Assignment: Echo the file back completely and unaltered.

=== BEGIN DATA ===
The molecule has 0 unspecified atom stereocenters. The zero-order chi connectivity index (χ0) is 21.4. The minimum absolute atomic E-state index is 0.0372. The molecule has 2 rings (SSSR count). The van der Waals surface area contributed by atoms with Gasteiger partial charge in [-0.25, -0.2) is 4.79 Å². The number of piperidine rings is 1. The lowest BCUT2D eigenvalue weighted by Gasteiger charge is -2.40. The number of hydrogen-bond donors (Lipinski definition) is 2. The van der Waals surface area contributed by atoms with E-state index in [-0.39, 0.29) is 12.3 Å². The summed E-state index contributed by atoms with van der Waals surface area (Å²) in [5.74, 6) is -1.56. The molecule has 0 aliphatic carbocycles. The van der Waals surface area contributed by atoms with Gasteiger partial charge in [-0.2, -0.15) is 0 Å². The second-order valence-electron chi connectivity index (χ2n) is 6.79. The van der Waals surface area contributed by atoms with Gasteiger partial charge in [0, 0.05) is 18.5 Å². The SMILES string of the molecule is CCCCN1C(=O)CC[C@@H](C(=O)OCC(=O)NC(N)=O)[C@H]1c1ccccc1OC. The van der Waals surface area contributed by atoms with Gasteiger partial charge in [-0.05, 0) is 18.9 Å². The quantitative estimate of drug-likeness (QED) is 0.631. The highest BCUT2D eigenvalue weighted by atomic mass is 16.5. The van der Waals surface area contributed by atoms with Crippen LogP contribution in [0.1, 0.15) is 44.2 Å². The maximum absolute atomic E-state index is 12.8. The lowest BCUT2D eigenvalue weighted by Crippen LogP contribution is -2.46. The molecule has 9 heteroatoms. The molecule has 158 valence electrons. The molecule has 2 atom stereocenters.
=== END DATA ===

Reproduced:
The molecule has 0 unspecified atom stereocenters. The zero-order chi connectivity index (χ0) is 21.4. The minimum absolute atomic E-state index is 0.0372. The molecule has 2 rings (SSSR count). The van der Waals surface area contributed by atoms with Gasteiger partial charge in [-0.25, -0.2) is 4.79 Å². The number of piperidine rings is 1. The lowest BCUT2D eigenvalue weighted by Gasteiger charge is -2.40. The number of hydrogen-bond donors (Lipinski definition) is 2. The van der Waals surface area contributed by atoms with E-state index in [-0.39, 0.29) is 12.3 Å². The summed E-state index contributed by atoms with van der Waals surface area (Å²) in [5.74, 6) is -1.56. The molecule has 0 aliphatic carbocycles. The van der Waals surface area contributed by atoms with Gasteiger partial charge in [-0.2, -0.15) is 0 Å². The second-order valence-electron chi connectivity index (χ2n) is 6.79. The van der Waals surface area contributed by atoms with Gasteiger partial charge in [0, 0.05) is 18.5 Å². The SMILES string of the molecule is CCCCN1C(=O)CC[C@@H](C(=O)OCC(=O)NC(N)=O)[C@H]1c1ccccc1OC. The van der Waals surface area contributed by atoms with Gasteiger partial charge in [-0.05, 0) is 18.9 Å². The quantitative estimate of drug-likeness (QED) is 0.631. The highest BCUT2D eigenvalue weighted by atomic mass is 16.5. The van der Waals surface area contributed by atoms with Crippen LogP contribution in [0.1, 0.15) is 44.2 Å². The maximum absolute atomic E-state index is 12.8. The lowest BCUT2D eigenvalue weighted by Crippen LogP contribution is -2.46. The molecule has 9 heteroatoms. The molecule has 158 valence electrons. The molecule has 2 atom stereocenters.